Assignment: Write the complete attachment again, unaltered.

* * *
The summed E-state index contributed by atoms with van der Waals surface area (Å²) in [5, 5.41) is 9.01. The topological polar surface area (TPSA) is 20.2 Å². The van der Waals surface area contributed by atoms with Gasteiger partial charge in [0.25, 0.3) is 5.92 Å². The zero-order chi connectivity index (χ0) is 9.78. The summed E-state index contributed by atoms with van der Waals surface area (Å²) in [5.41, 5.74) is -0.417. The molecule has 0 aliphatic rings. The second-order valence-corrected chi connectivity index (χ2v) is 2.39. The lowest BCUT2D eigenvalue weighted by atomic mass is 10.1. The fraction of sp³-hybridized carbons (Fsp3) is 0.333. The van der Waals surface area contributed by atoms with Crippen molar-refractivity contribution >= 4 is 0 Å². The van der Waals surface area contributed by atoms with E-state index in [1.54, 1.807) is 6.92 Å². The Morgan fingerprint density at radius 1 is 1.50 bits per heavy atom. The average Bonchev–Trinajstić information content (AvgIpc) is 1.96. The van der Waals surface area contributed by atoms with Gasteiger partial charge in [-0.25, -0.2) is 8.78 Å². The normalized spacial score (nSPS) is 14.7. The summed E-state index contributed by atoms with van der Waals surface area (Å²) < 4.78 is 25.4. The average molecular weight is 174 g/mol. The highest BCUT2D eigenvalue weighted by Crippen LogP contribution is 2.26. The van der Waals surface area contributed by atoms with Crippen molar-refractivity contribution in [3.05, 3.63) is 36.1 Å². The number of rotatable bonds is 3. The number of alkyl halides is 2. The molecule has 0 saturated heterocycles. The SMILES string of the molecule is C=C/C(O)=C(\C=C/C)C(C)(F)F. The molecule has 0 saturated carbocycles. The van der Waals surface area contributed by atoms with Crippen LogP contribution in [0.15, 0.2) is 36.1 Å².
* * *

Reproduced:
The summed E-state index contributed by atoms with van der Waals surface area (Å²) in [5, 5.41) is 9.01. The topological polar surface area (TPSA) is 20.2 Å². The van der Waals surface area contributed by atoms with Gasteiger partial charge in [0.25, 0.3) is 5.92 Å². The zero-order chi connectivity index (χ0) is 9.78. The summed E-state index contributed by atoms with van der Waals surface area (Å²) in [5.41, 5.74) is -0.417. The molecule has 0 aliphatic rings. The second-order valence-corrected chi connectivity index (χ2v) is 2.39. The lowest BCUT2D eigenvalue weighted by atomic mass is 10.1. The fraction of sp³-hybridized carbons (Fsp3) is 0.333. The van der Waals surface area contributed by atoms with Crippen molar-refractivity contribution >= 4 is 0 Å². The van der Waals surface area contributed by atoms with E-state index in [1.54, 1.807) is 6.92 Å². The Morgan fingerprint density at radius 1 is 1.50 bits per heavy atom. The average Bonchev–Trinajstić information content (AvgIpc) is 1.96. The van der Waals surface area contributed by atoms with Gasteiger partial charge in [-0.25, -0.2) is 8.78 Å². The normalized spacial score (nSPS) is 14.7. The summed E-state index contributed by atoms with van der Waals surface area (Å²) < 4.78 is 25.4. The average molecular weight is 174 g/mol. The highest BCUT2D eigenvalue weighted by Crippen LogP contribution is 2.26. The van der Waals surface area contributed by atoms with Crippen molar-refractivity contribution in [3.05, 3.63) is 36.1 Å². The number of rotatable bonds is 3. The number of alkyl halides is 2. The molecule has 0 saturated heterocycles. The SMILES string of the molecule is C=C/C(O)=C(\C=C/C)C(C)(F)F. The molecule has 0 saturated carbocycles. The van der Waals surface area contributed by atoms with Crippen LogP contribution in [0.15, 0.2) is 36.1 Å².